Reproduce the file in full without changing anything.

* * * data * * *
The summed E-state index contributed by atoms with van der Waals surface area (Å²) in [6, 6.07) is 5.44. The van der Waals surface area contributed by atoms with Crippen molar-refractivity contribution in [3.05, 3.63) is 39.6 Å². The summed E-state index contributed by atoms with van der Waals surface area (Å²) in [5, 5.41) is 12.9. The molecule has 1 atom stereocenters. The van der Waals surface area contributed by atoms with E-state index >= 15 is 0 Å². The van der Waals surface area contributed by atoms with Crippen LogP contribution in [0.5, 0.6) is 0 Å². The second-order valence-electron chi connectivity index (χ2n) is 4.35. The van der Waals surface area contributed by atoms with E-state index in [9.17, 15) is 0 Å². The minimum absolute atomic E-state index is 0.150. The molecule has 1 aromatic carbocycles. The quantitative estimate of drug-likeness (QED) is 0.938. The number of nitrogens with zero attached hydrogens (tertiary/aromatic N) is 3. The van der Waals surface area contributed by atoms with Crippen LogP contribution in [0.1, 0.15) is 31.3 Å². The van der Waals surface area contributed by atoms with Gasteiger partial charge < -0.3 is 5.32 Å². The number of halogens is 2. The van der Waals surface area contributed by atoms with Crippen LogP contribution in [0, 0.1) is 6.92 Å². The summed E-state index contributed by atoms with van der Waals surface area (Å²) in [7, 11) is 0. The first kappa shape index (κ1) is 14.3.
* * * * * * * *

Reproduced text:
The summed E-state index contributed by atoms with van der Waals surface area (Å²) in [6, 6.07) is 5.44. The van der Waals surface area contributed by atoms with Crippen molar-refractivity contribution in [3.05, 3.63) is 39.6 Å². The summed E-state index contributed by atoms with van der Waals surface area (Å²) in [5, 5.41) is 12.9. The molecule has 1 atom stereocenters. The van der Waals surface area contributed by atoms with E-state index >= 15 is 0 Å². The van der Waals surface area contributed by atoms with Crippen LogP contribution in [0.5, 0.6) is 0 Å². The second-order valence-electron chi connectivity index (χ2n) is 4.35. The van der Waals surface area contributed by atoms with E-state index in [9.17, 15) is 0 Å². The minimum absolute atomic E-state index is 0.150. The molecule has 1 aromatic carbocycles. The quantitative estimate of drug-likeness (QED) is 0.938. The number of nitrogens with zero attached hydrogens (tertiary/aromatic N) is 3. The van der Waals surface area contributed by atoms with Crippen LogP contribution in [0.1, 0.15) is 31.3 Å². The van der Waals surface area contributed by atoms with Gasteiger partial charge < -0.3 is 5.32 Å². The number of halogens is 2. The van der Waals surface area contributed by atoms with Crippen LogP contribution in [0, 0.1) is 6.92 Å². The summed E-state index contributed by atoms with van der Waals surface area (Å²) in [7, 11) is 0. The first kappa shape index (κ1) is 14.3.